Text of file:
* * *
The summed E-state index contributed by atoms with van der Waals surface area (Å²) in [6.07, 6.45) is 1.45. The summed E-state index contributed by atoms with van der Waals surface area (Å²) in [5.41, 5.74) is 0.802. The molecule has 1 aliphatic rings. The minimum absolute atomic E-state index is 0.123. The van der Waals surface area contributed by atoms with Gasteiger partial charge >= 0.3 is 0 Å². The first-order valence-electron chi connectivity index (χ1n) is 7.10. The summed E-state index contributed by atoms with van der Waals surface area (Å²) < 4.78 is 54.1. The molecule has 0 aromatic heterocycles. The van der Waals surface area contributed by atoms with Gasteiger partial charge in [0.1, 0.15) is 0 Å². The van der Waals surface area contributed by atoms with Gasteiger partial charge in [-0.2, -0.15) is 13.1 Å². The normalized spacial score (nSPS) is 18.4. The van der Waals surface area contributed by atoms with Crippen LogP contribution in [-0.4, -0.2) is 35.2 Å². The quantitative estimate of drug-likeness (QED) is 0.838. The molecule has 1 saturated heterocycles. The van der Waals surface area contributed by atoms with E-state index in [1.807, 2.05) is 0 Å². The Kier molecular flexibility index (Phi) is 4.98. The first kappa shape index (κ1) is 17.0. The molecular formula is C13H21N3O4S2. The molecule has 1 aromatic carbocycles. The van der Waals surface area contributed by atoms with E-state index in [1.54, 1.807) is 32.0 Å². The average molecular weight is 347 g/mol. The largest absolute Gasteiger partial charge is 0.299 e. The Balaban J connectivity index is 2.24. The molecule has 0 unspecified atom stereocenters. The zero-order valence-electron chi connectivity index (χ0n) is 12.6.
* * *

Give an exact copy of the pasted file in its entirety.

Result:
The summed E-state index contributed by atoms with van der Waals surface area (Å²) in [6.07, 6.45) is 1.45. The summed E-state index contributed by atoms with van der Waals surface area (Å²) in [5.41, 5.74) is 0.802. The molecule has 1 aliphatic rings. The minimum absolute atomic E-state index is 0.123. The van der Waals surface area contributed by atoms with Gasteiger partial charge >= 0.3 is 0 Å². The first-order valence-electron chi connectivity index (χ1n) is 7.10. The summed E-state index contributed by atoms with van der Waals surface area (Å²) < 4.78 is 54.1. The molecule has 0 aromatic heterocycles. The van der Waals surface area contributed by atoms with Gasteiger partial charge in [0.1, 0.15) is 0 Å². The van der Waals surface area contributed by atoms with Gasteiger partial charge in [-0.2, -0.15) is 13.1 Å². The normalized spacial score (nSPS) is 18.4. The van der Waals surface area contributed by atoms with Crippen LogP contribution in [-0.4, -0.2) is 35.2 Å². The quantitative estimate of drug-likeness (QED) is 0.838. The molecule has 1 saturated heterocycles. The van der Waals surface area contributed by atoms with E-state index in [1.807, 2.05) is 0 Å². The Kier molecular flexibility index (Phi) is 4.98. The first kappa shape index (κ1) is 17.0. The molecular formula is C13H21N3O4S2. The molecule has 1 aromatic carbocycles. The van der Waals surface area contributed by atoms with E-state index in [1.54, 1.807) is 32.0 Å². The average molecular weight is 347 g/mol. The largest absolute Gasteiger partial charge is 0.299 e. The Balaban J connectivity index is 2.24. The molecule has 0 unspecified atom stereocenters. The zero-order valence-electron chi connectivity index (χ0n) is 12.6.